Rain arrived on our last day (an event in the dry Karoo). The weather turned snow-cold. 


On that last, chilly night, I cooked a lamb knuckle tagine indoors. 


And then it was time to leave. So we got a flat. At the last gate the air came hissing out of a back tyre like an angry snake. And to my disgust I found the tools had been left behind in Cape Town. How stupid. But luckily I had pumped the spare wheel before leaving - we had been warned of sharp stones.

Jacqueline, a veteran of field trips and the things can go wrong in the middle of nowhere, wisely counseled me to turn back toward the cottage, with a farm en route, rather than limping on to tiny Matjiesfontein, further away. We stopped on a ridge and I WhatsApp'd our host, Emmarie, far way in Cape Town. Despite being near nowhere we always had excellent reception. Emmarie immediately called back and then sent a very reassuring message with a set of three galloping horse emojis. Kerneels was on his way.


Kerneels and his wife Zelda live on site and take care of the cottage's needs. And apparently also city guests who can't change their own tyres. About ten minutes later, far in the distance, we saw a white shape with an encouraging plume of dust behind it. Kerneels in his bakkie, and really galloping.


He arrived with Ouboet and the two men got to work. Fast. They even repaired and pumped the punctured tyre - in case it happened again (please god, no).

It was a sobering and embarrassing experience for me. I do not see myself as the stereotypical and helpless female. But there I was. So I have some basic mechanical re-education to undergo. I just wish I could take M'gasha with me to New York to learn on her.


Before reaching the N1 again we stopped at a ridge that we had begun to explore the day before (see my previous post for some of our finds) - Jacqueline begged for 20 minutes - Willemien and I shivered in the car - and she came back with this gorgeous little Hermannia.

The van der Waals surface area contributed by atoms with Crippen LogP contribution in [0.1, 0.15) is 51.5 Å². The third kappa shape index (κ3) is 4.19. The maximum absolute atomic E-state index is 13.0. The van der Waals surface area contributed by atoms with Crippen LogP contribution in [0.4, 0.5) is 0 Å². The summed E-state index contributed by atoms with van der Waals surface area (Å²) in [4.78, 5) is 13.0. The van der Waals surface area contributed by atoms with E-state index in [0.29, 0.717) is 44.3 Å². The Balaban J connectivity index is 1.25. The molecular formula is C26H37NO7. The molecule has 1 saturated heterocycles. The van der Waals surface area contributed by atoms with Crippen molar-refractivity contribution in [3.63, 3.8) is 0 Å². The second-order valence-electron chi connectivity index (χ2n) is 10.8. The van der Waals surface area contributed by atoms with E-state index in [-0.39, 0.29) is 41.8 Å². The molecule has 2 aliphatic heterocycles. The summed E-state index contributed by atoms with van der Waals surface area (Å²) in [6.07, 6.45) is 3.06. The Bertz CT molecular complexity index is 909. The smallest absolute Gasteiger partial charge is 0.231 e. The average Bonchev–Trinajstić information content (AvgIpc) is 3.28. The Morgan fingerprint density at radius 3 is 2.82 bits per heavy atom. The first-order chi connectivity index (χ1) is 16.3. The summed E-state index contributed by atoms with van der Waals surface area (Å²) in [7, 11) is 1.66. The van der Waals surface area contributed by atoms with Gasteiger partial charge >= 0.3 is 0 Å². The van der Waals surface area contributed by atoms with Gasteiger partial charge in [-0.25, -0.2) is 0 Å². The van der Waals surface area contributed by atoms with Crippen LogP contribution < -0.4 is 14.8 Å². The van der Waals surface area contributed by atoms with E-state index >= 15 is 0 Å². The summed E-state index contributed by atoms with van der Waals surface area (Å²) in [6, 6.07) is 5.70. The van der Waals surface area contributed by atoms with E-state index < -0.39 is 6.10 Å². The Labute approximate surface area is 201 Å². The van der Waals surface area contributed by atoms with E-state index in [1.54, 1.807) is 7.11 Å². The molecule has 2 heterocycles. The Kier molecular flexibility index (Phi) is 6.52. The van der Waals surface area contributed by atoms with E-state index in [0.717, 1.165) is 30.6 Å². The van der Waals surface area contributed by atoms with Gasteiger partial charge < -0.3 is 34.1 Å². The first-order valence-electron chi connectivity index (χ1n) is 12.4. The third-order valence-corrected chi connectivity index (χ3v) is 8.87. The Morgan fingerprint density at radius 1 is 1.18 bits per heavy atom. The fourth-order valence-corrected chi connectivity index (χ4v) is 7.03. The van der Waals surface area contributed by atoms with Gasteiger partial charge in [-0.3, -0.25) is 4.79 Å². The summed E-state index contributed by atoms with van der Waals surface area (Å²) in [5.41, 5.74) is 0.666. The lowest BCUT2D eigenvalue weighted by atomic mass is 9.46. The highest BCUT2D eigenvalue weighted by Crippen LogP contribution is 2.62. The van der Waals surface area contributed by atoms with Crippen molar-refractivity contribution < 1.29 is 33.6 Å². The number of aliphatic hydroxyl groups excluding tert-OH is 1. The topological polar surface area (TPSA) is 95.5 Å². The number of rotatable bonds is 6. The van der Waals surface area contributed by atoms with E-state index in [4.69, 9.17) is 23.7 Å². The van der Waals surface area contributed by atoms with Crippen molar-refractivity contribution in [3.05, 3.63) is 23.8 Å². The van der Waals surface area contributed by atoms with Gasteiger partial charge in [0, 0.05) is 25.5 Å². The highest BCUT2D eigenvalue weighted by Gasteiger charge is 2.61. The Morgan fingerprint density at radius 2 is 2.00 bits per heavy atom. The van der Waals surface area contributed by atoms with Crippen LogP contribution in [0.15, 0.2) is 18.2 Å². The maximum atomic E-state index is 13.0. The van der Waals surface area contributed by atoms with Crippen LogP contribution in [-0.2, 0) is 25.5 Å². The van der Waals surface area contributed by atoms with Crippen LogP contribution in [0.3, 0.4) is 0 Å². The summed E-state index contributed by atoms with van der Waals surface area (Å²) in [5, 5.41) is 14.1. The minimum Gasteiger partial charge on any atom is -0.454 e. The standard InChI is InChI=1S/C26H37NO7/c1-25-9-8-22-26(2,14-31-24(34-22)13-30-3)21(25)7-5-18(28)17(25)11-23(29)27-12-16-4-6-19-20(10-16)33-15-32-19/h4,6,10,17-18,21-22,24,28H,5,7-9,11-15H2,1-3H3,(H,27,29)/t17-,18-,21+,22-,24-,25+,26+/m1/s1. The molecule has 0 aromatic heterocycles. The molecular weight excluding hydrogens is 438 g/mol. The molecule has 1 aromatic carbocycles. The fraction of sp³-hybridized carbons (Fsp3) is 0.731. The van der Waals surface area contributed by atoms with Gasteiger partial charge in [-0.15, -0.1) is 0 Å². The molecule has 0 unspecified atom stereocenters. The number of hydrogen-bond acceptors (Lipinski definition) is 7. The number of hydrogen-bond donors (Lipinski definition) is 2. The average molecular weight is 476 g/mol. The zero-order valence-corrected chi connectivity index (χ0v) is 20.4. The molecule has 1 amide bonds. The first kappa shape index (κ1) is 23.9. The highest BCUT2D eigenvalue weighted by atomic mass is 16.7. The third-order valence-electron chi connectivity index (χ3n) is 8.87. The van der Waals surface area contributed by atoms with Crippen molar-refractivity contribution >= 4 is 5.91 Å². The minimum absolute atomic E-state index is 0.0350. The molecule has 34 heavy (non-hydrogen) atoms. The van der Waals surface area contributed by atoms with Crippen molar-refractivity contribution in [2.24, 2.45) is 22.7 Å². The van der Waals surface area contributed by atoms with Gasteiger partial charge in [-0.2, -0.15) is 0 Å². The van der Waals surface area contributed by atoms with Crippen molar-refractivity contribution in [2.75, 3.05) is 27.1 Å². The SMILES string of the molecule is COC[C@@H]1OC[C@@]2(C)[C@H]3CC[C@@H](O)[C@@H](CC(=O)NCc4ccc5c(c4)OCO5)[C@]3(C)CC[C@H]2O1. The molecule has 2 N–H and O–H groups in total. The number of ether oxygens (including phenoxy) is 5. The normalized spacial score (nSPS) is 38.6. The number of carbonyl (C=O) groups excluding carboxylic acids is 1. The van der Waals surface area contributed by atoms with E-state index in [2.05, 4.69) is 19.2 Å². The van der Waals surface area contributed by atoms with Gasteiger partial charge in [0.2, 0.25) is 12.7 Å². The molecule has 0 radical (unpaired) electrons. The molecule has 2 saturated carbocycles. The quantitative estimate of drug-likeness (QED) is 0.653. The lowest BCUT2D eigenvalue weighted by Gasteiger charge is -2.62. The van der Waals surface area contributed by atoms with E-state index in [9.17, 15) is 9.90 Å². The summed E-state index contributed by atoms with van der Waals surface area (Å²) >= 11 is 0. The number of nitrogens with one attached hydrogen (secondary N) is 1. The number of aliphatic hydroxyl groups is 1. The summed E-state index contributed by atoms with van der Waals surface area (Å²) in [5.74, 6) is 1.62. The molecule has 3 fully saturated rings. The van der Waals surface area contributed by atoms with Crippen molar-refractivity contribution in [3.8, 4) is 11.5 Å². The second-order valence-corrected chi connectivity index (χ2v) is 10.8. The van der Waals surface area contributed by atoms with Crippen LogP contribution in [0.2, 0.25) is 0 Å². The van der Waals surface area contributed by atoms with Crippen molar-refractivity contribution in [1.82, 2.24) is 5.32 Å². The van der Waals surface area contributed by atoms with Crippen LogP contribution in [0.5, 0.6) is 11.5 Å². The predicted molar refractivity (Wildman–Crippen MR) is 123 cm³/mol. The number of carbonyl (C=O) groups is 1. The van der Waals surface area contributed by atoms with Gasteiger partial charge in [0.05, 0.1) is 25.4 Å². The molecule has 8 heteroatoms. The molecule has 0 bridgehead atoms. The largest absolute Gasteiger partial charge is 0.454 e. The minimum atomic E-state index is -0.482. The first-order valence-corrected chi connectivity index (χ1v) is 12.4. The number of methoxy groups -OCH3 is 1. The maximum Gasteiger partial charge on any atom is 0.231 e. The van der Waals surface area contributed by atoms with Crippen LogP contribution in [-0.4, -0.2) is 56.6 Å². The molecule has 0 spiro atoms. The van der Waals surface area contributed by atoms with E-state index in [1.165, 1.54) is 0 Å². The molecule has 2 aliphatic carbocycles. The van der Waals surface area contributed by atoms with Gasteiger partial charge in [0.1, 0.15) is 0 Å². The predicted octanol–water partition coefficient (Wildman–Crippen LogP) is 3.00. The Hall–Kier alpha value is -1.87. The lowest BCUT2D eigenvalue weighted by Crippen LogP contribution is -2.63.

Back in Cape Town, friends dropped off,  I washed the 4 x 4 of the red dust and clay mud and vacuumed her.  My father always kept his cars impeccably clean, and the Frenchman and I have similar habits.


I took out her protective blankets and mats.


And then I found the hidden (dusty!) tool compartment. Complete with jack. 


The tools had been there, all the time.

That Brooklyn expression came to mind: 

Whaddayagonnado?

_________________


4 comments:

  1. Ag no man, I cannot even imagine Mogashagasha with a flat tire. I guess it's a sign of times. But the place looks lovely, and beautiful pictures. Oh Karoo, I miss you.

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  2. Glad you've grabbed a quick visit with your mother. Hope she is well. Unfortunately, lonely seems to come with the territory for ladies of a certain age. Most of us get to that place sooner or later. Best to you, both. Travel safely.

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  3. Oh, Marie, what a gorgeous telling of that magical time. It already feels so long ago...can't believe the tools were there all along – hehe!

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  4. Good story, good ending. It reminded me of living in New Mexico, minus the shale. One time I went out to the Gila in my toyota pickup -acknowledged that I did not have my jack (because it was under my other truck), but went with naah, not a problem. As the sun went down on a gravel and rock road in the Gila, miles from anyone, I got a flat. Pre cell phone, whaddyagonnado? Here's how I solved the problem. I found sticks and rocks and piled them under the flat tire's axle. As it happened, I had my tire iron (phew), so I used it to dig down. As the axle bore down on the pile of rocks and I dug deeper, the wheel spun free. I then only to remove the lugs, dig deeper, and remove and replace the tire. By the time I was done I wished there was someone to revel in the problem solving. Alas, there were none. When I got to the first town, Silver City, I went to one, two, then three gas stations to pump the spare up as it was low. But at the first two stations the pump didn't work! At the last station it did not yet again! I got back in my truck prepared to drive the 3 hours back to home with a semi flat tire at night. I looked up at the air pump in frustration as I was about to leave and then I saw it: 75¢!!! All along I had gone on the premise that the air was free (as it was in my home town) and thought the pumps were broken. Mr. problem solver -Whaddyagonnado?